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Tuesday, 11 December 2018 06:16

Google+ closure brought forward after more data leaks Featured

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Google+ closure brought forward after more data leaks Pixabay

Google has advanced the date for shutting down its Google+ social network from August 2019 to April 2019, after discovering another bug that leaked the data of some 52.5 million users.

The bug was caused by a software update in November, Google said in a blog post, adding that it was not due to a breach of its systems by a third party.

In October, Google's parent company Alphabet said it would be shutting down the social network after confirming that data from up to half a million user accounts may have leaked due to a bug in the system.

The leak was kept quiet for many months as the company feared regulatory intervention. Google chief executive Sundar Pichai was told of the decision to withhold the news of the leak after an internal committee had made the decision.

David Thacker, vice-president, G Suite Product Management, said the discovery of the new bug would bring forward the shutting down of all Google+ APIs and this would take place during the next 90 days.

"In addition, we have also decided to accelerate the sunsetting of consumer Google+ from August 2019 to April 2019. While we recognise there are implications for developers, we want to ensure the protection of our users," Thacker said in the post.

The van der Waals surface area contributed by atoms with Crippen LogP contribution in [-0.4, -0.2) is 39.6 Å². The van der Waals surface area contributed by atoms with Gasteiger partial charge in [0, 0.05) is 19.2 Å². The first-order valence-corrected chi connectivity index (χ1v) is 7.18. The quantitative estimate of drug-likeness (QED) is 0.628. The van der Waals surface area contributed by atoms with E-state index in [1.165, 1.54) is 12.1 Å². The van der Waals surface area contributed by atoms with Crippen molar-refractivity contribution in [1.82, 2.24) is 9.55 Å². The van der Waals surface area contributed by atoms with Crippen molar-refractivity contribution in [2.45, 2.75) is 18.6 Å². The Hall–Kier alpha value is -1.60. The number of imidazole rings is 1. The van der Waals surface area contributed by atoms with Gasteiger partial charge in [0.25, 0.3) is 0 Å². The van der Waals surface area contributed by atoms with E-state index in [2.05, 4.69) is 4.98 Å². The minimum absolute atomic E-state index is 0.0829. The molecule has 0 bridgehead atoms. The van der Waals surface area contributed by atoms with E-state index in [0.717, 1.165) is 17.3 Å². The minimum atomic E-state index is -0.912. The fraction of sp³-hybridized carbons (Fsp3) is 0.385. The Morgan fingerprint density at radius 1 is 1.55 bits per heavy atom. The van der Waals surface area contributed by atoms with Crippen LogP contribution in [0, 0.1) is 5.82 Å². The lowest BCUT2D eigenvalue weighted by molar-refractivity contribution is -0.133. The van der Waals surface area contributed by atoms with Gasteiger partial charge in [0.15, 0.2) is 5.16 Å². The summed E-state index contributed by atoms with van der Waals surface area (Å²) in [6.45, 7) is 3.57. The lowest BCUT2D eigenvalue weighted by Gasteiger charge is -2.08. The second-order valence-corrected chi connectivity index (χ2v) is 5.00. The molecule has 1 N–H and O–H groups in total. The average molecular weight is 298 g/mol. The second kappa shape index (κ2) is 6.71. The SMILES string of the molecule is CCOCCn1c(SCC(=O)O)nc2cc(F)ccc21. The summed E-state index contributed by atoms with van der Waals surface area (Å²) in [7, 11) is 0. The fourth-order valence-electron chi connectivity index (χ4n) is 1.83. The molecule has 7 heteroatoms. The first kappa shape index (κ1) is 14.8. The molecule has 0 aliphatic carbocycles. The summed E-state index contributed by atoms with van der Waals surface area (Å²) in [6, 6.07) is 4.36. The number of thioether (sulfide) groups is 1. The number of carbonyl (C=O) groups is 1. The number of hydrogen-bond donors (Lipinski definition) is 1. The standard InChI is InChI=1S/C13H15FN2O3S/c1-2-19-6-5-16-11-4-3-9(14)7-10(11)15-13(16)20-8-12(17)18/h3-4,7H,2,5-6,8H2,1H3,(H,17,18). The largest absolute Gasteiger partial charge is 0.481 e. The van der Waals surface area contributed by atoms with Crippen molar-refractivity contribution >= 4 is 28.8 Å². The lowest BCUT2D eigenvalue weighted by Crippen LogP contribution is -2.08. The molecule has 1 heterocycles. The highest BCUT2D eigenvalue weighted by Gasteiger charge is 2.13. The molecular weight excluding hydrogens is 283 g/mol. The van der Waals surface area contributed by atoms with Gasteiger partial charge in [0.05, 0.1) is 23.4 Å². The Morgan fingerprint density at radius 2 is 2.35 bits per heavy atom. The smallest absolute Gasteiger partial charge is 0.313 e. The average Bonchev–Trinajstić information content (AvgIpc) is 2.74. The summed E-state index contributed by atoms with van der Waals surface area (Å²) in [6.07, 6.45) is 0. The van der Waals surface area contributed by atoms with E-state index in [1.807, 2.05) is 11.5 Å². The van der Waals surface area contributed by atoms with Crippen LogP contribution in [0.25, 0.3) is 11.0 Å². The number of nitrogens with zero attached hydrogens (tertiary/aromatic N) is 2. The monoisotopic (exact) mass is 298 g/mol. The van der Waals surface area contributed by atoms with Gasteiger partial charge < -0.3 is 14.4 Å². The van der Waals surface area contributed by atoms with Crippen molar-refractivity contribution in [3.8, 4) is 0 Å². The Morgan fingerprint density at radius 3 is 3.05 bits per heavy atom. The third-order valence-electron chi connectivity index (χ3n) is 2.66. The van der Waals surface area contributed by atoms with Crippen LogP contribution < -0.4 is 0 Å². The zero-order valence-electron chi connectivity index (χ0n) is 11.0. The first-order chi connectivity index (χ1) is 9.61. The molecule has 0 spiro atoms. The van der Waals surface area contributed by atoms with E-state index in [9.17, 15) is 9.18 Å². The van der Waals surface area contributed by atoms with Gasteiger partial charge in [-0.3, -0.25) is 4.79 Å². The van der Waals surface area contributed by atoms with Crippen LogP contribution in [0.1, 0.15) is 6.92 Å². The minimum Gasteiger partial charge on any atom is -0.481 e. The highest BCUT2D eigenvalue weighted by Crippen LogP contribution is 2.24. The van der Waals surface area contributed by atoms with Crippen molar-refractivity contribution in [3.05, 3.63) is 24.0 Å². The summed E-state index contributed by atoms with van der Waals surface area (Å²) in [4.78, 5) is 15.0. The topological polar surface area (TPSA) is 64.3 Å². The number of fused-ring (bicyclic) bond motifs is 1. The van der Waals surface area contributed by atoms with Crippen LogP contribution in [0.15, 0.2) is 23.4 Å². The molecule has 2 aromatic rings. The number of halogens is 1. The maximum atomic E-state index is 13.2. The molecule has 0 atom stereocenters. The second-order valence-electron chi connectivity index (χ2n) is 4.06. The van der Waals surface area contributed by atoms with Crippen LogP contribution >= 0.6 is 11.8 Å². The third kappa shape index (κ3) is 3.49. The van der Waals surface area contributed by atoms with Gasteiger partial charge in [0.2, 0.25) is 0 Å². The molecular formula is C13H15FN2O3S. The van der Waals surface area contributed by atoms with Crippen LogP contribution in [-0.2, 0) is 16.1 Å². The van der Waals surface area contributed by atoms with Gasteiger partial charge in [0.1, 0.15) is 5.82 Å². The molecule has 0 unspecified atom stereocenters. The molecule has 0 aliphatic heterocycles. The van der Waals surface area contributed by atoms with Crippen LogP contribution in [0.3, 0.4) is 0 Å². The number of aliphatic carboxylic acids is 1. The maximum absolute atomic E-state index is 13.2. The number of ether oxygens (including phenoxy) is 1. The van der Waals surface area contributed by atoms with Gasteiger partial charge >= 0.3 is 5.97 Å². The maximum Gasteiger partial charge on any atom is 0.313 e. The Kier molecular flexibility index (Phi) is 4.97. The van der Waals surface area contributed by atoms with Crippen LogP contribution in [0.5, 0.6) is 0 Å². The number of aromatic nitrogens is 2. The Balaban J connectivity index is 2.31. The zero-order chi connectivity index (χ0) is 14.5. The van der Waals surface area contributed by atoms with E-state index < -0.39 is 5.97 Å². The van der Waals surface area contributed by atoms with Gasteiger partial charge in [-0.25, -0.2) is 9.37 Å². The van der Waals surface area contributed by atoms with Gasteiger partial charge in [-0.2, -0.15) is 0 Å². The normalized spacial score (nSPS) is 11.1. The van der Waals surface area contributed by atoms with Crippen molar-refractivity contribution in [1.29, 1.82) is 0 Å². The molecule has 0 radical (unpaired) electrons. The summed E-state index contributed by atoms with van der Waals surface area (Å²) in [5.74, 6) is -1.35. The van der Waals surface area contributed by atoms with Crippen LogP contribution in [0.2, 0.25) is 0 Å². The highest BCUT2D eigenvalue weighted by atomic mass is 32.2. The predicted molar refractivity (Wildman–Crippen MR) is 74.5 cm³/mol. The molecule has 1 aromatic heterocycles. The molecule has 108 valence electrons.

He provided the following information about the company's investigation into the new bug:

"We have confirmed that the bug impacted approximately 52.5 million users in connection with a Google+ API.

"With respect to this API, apps that requested permission to view profile information that a user had added to their Google+ profile — like their name, email address, occupation, age — were granted permission to view profile information about that user even when set to not-public.

"In addition, apps with access to a user's Google+ profile data also had access to the profile data that had been shared with the consenting user by another Google+ user but that was not shared publicly.

"The bug did not give developers access to information such as financial data, national identification numbers, passwords, or similar data typically used for fraud or identity theft.

"No third party compromised our systems, and we have no evidence that the developers who inadvertently had this access for six days were aware of it or misused it in any way."

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Sam Varghese has been writing for iTWire since 2006, a year after the site came into existence. For nearly a decade thereafter, he wrote mostly about free and open source software, based on his own use of this genre of software. Since May 2016, he has been writing across many areas of technology. He has been a journalist for nearly 40 years in India (Indian Express and Deccan Herald), the UAE (Khaleej Times) and Australia (Daily Commercial News (now defunct) and The Age). His personal blog is titled Irregular Expression.

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